Romans 3:12
They are all gone out of the way, they are together become unprofitable; there is none that doeth good, no, not one.
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(12) They are together become unprofitable.—Here the adjective is used to express a state of moral corruption and depravity. “Together” means “altogether;” “the whole mass of mankind, with one consent, has fallen to ruin.”

3:9-18 Here again is shown that all mankind are under the guilt of sin, as a burden; and under the government and dominion of sin, as enslaved to it, to work wickedness. This is made plain by several passages of Scripture from the Old Testament, which describe the corrupt and depraved state of all men, till grace restrain or change them. Great as our advantages are, these texts describe multitudes who call themselves Christians. Their principles and conduct prove that there is no fear of God before their eyes. And where no fear of God is, no good is to be looked for.They have all gone out of the way - They have "declined" from the true path of piety and virtue.

They are together - They have at the same time; or they have equally become unprofitable. They are as one; they are joined, or united in this declension. The expression denotes union, or similarity.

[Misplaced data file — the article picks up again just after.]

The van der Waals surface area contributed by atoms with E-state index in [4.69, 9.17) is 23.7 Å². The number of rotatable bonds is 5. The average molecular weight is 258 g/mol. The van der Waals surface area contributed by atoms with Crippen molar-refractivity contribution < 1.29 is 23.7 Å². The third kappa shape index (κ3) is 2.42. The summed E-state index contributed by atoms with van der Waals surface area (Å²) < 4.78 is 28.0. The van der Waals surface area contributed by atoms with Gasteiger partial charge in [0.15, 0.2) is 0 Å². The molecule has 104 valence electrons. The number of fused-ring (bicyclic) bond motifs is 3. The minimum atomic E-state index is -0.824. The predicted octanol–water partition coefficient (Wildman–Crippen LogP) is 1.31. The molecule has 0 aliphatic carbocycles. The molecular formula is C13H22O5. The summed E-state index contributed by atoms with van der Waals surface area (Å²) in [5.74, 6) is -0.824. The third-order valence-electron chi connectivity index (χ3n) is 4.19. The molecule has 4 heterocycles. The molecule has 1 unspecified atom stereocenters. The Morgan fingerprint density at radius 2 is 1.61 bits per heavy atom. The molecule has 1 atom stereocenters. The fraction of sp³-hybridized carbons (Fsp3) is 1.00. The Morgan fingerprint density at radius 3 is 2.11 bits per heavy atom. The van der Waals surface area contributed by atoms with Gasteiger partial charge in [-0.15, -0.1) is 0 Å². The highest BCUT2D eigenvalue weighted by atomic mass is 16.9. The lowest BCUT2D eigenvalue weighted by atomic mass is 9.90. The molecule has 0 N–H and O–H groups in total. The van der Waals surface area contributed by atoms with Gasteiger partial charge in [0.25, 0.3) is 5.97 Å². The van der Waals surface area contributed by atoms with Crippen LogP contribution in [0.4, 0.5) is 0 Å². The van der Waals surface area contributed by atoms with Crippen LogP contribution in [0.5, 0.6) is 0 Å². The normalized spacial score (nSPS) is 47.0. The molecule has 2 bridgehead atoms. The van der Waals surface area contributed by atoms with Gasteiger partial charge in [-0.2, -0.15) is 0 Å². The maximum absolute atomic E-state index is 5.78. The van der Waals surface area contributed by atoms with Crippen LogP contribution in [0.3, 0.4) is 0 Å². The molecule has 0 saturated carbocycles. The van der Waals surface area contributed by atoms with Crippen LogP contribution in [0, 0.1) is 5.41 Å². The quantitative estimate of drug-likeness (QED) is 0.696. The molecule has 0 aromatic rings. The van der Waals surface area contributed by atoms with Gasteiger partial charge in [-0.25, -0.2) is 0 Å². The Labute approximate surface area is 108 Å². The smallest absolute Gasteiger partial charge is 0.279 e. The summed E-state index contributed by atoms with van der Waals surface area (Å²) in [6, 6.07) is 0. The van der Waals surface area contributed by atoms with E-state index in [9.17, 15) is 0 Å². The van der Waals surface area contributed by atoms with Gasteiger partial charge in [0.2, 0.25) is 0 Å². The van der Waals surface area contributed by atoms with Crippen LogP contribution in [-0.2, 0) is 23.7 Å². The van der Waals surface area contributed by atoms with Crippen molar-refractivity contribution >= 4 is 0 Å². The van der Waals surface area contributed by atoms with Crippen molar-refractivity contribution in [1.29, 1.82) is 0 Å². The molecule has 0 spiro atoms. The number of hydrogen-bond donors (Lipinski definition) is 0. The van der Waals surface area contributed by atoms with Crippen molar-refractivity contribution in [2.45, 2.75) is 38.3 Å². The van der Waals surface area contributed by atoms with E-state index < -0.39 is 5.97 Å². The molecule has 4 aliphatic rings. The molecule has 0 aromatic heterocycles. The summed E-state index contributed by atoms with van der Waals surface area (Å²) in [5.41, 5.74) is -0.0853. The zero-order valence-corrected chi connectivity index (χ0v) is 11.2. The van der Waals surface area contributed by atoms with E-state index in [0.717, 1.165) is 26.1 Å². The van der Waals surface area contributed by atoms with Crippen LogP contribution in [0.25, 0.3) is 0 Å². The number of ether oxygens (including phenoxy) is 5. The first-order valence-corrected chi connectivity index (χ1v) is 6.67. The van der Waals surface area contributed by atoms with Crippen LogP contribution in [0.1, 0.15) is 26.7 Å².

Become unprofitable - This word in Hebrew means to become "putrid" and "offensive," like fruit that is spoiled. In Arabic, it is applied to "milk" that becomes sour. Applied to moral subjects, it means to become corrupt and useless. They are of no value in regard to works of righteousness.

There is none ... - This is taken literally from the Hebrew.

10-12. As it is written, &c.—(Ps 14:1-3; 53:1-3). These statements of the Psalmist were indeed suggested by particular manifestations of human depravity occurring under his own eye; but as this only showed what man, when unrestrained, is in his present condition, they were quite pertinent to the apostle's purpose. They are all gone out of the way: viz. of truth, or life: see Psalm 14:3 36:4 58:3. This doth illustrate thee former charge.

They are together become unprofitable; unuseful, and, which is more noisome, fit only for the dunghill, as the word signifies: this follows also in Psalm 14:1-7 see Job 15:16.